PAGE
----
October 2020
Volume 20, Issue 11
Open Access
Vision Sciences Society Annual Meeting Abstract  |   October 2020
Cross-species characterization of facial expression and head orientation processing
Author Affiliations & Notes
  • Hannah Wild
    Laboratory of Brain and Cognition, NIMH, NIH
  • Shivani Goyal
    Laboratory of Brain and Cognition, NIMH, NIH
  • Shruti Japee
    Laboratory of Brain and Cognition, NIMH, NIH
  • Leslie Ungerleider
    Laboratory of Brain and Cognition, NIMH, NIH
  • Jessica Taubert
    Laboratory of Brain and Cognition, NIMH, NIH
  • Footnotes
    Acknowledgements  NIMH Intramural Research Program
Journal of Vision October 2020, Vol.20, 1273. doi:https://doi.org/10.1167/jov.20.11.1273
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      Hannah Wild, Shivani Goyal, Shruti Japee, Leslie Ungerleider, Jessica Taubert; Cross-species characterization of facial expression and head orientation processing. Journal of Vision 2020;20(11):1273. doi: https://doi.org/10.1167/jov.20.11.1273.

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      © ARVO (1962-2015); The Authors (2016-present)

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Abstract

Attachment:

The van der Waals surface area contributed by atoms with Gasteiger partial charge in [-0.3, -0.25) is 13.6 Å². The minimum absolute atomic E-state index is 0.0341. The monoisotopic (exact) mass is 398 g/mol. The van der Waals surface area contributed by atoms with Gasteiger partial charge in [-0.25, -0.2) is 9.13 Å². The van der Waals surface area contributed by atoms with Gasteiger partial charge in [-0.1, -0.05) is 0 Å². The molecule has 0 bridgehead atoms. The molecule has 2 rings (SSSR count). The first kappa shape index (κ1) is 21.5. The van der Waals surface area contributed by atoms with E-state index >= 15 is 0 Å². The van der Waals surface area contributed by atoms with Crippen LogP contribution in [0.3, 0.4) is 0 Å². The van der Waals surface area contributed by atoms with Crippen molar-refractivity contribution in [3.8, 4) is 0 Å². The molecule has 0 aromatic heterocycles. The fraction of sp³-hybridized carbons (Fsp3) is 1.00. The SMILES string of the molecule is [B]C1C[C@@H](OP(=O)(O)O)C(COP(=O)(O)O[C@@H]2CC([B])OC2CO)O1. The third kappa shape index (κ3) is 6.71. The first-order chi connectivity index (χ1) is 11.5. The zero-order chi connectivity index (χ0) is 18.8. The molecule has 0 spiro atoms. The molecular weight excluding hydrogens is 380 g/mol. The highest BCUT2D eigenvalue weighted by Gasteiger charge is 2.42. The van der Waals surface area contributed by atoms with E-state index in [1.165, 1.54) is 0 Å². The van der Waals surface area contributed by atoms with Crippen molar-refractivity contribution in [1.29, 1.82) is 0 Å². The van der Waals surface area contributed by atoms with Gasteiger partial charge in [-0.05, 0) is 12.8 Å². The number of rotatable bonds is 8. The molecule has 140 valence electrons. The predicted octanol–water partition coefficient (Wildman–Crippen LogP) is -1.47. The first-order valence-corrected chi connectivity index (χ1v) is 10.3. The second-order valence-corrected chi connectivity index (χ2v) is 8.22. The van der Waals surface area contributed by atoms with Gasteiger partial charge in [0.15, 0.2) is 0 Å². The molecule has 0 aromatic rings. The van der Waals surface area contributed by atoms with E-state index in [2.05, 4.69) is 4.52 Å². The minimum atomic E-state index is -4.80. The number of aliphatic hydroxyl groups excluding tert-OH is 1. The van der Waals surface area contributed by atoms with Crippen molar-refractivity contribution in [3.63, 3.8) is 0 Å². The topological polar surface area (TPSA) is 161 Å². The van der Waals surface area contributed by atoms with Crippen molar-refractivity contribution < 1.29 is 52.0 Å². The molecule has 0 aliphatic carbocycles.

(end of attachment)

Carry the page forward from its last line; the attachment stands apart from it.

Faces convey substantial information, some of which is stable – like identity and gender, and some transient – like expression and head orientation. Face-selective regions in the brain may respond differently to these distinct types of information. To test this, we used a fMRI-adaptation paradigm in rhesus macaques to determine the role of face-selective patches in the processing of facial expressions and head orientation of a monkey avatar. Three subjects (Macaca mulatta) were scanned in a 4.7T Bruker scanner while fixating on blocks of images that varied either in: (1) the expression and head orientation of the avatar; (2) the expression but not head orientation; (3) the head orientation but not expression; or (4) both were held constant. The results showed that face patches in the fundus (AF and MF) of the superior temporal sulcus (STS), as well as in the amygdala, were more sensitive to changes in expression than to changes in head orientation, whereas the anterior lateral (AL) face patch responded more to changes in the avatar’s head orientation and less to expression. This dissociation reinforces existing theories claiming that the fundus of the STS is involved in processing expression, while also providing a new framework for understanding how the visual system simultaneously extracts independent, transient signals from a face. Similar ongoing studies in humans will examine if a parallel dissociation exists in that species, such that STS and ventral temporal cortex are more sensitive to changes in facial expression and head orientation, respectively.

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